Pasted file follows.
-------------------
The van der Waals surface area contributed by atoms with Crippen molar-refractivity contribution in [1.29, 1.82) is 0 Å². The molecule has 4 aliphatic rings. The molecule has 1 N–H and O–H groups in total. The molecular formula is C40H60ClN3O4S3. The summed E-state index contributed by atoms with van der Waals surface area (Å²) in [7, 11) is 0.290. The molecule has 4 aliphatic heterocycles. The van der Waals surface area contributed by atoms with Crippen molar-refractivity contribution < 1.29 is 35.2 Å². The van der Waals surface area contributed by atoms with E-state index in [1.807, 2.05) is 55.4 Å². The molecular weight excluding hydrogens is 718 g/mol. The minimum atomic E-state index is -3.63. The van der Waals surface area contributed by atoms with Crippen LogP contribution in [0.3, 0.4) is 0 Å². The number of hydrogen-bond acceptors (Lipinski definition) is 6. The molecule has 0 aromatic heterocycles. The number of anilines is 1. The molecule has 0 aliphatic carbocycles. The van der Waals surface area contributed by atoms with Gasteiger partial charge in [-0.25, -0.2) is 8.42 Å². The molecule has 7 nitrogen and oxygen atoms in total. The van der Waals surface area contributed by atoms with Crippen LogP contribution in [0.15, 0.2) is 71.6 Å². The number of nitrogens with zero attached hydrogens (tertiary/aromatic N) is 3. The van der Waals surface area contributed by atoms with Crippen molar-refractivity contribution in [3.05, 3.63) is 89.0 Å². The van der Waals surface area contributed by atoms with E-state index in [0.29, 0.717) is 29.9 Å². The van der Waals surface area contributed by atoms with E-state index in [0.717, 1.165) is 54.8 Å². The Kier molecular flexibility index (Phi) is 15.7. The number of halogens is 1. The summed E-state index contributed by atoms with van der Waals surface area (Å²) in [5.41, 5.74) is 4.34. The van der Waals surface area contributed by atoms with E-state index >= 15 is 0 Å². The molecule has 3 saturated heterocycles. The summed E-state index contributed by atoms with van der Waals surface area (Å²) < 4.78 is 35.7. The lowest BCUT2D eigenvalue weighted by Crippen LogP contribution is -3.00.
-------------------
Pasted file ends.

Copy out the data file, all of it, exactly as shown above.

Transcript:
The van der Waals surface area contributed by atoms with Crippen molar-refractivity contribution in [1.29, 1.82) is 0 Å². The molecule has 4 aliphatic rings. The molecule has 1 N–H and O–H groups in total. The molecular formula is C40H60ClN3O4S3. The summed E-state index contributed by atoms with van der Waals surface area (Å²) in [7, 11) is 0.290. The molecule has 4 aliphatic heterocycles. The van der Waals surface area contributed by atoms with Crippen molar-refractivity contribution < 1.29 is 35.2 Å². The van der Waals surface area contributed by atoms with E-state index in [1.807, 2.05) is 55.4 Å². The molecular weight excluding hydrogens is 718 g/mol. The minimum atomic E-state index is -3.63. The van der Waals surface area contributed by atoms with Crippen LogP contribution in [0.3, 0.4) is 0 Å². The number of hydrogen-bond acceptors (Lipinski definition) is 6. The molecule has 0 aromatic heterocycles. The number of anilines is 1. The molecule has 0 aliphatic carbocycles. The van der Waals surface area contributed by atoms with Gasteiger partial charge in [-0.25, -0.2) is 8.42 Å². The molecule has 7 nitrogen and oxygen atoms in total. The van der Waals surface area contributed by atoms with Crippen LogP contribution in [0.15, 0.2) is 71.6 Å². The number of nitrogens with zero attached hydrogens (tertiary/aromatic N) is 3. The van der Waals surface area contributed by atoms with Crippen molar-refractivity contribution in [3.05, 3.63) is 89.0 Å². The van der Waals surface area contributed by atoms with E-state index in [0.29, 0.717) is 29.9 Å². The van der Waals surface area contributed by atoms with E-state index in [0.717, 1.165) is 54.8 Å². The Kier molecular flexibility index (Phi) is 15.7. The number of halogens is 1. The summed E-state index contributed by atoms with van der Waals surface area (Å²) in [5.41, 5.74) is 4.34. The van der Waals surface area contributed by atoms with E-state index >= 15 is 0 Å². The molecule has 3 saturated heterocycles. The summed E-state index contributed by atoms with van der Waals surface area (Å²) < 4.78 is 35.7. The lowest BCUT2D eigenvalue weighted by Crippen LogP contribution is -3.00.